English 248-002: Literature and Contemporary Life
Response 7: Pynchon and DeLillo (Part I)
DUE: October 31, 2013
Focus your seventh (and for some folks, your final!) response on Pynchon's short story "Entropy" or Part I of DeLillo's White Noise. Here are a few prompts if you're having trouble getting started:
- In "Entropy," Saul complains about the noisiness of human language. Abstract words come along with "Ambiguity. Redundance. Irrelevance, even. Leakage. All this is noise. Noise screws up your signal, makes for disorganization in the circuit" (CR 168). Choose a longer dialogue in White Noise and apply Saul's theory (i.e. communication theory) to an analysis of it. Do the exchanges between the characters amount to noise? How and why? Are there any moments when they find a signal in the noise and they communicate clearly? Is there anything to be learned from noise--from leakage of meaning? Examples of longer dialogues: discussion about rain between Jack and Heinrich in Chapter 6, bedroom encounter between Jack and Babette in Chapter 7, the family conversation at the beginning of Chapter 17.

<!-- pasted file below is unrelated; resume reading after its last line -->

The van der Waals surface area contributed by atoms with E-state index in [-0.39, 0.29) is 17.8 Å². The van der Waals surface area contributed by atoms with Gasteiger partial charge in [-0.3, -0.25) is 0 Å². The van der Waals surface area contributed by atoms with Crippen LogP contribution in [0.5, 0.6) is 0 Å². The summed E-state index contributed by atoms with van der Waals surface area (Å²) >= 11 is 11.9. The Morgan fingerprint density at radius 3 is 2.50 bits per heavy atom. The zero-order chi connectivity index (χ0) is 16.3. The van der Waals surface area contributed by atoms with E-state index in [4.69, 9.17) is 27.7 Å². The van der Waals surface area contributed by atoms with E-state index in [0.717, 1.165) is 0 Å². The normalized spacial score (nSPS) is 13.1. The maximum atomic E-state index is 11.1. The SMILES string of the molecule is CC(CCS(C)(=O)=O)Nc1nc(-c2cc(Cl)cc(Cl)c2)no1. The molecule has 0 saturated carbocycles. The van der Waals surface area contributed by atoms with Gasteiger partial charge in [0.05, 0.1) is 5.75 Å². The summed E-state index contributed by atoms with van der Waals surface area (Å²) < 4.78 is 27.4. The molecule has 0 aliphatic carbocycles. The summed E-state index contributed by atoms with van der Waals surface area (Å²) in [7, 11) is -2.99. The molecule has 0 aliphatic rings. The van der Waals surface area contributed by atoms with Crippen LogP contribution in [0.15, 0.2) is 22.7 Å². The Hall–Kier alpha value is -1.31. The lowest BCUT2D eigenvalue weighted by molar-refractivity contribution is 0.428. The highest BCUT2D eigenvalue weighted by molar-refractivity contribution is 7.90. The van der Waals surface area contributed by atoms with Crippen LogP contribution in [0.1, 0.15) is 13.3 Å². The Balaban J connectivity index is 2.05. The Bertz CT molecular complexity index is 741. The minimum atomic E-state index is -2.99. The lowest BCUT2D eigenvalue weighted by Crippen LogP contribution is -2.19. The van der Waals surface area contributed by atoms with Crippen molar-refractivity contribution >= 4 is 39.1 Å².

- In class on 10/24, we defined entropy as a measure of sameness and conformity. For example, the process of a sandcastle dissolving back into the sameness of the beach, a department store which looks like any other department store anywhere in the country, or the tiresome process of wading through seemingly endless research online. You know that moment, when everything looks the same and you can't remember if you have read something before or not? In each case, the measure of entropy is increasing as a system's energy dissipates and loses its focus. Looking at either the short story or the novel, which characters try to control the measure of entropy and avoid complete uniformity or disorder? Which characters seem to embrace entropy? What does this tell you about the character's motives and what purpose they serve in the story?
- Choose a character, theme, image, repeated word or phrase group, or a particularly rich passage from "Entropy" or the first part of White Noise. Do a focused analysis of this small element to see what you can learn about the text as a whole.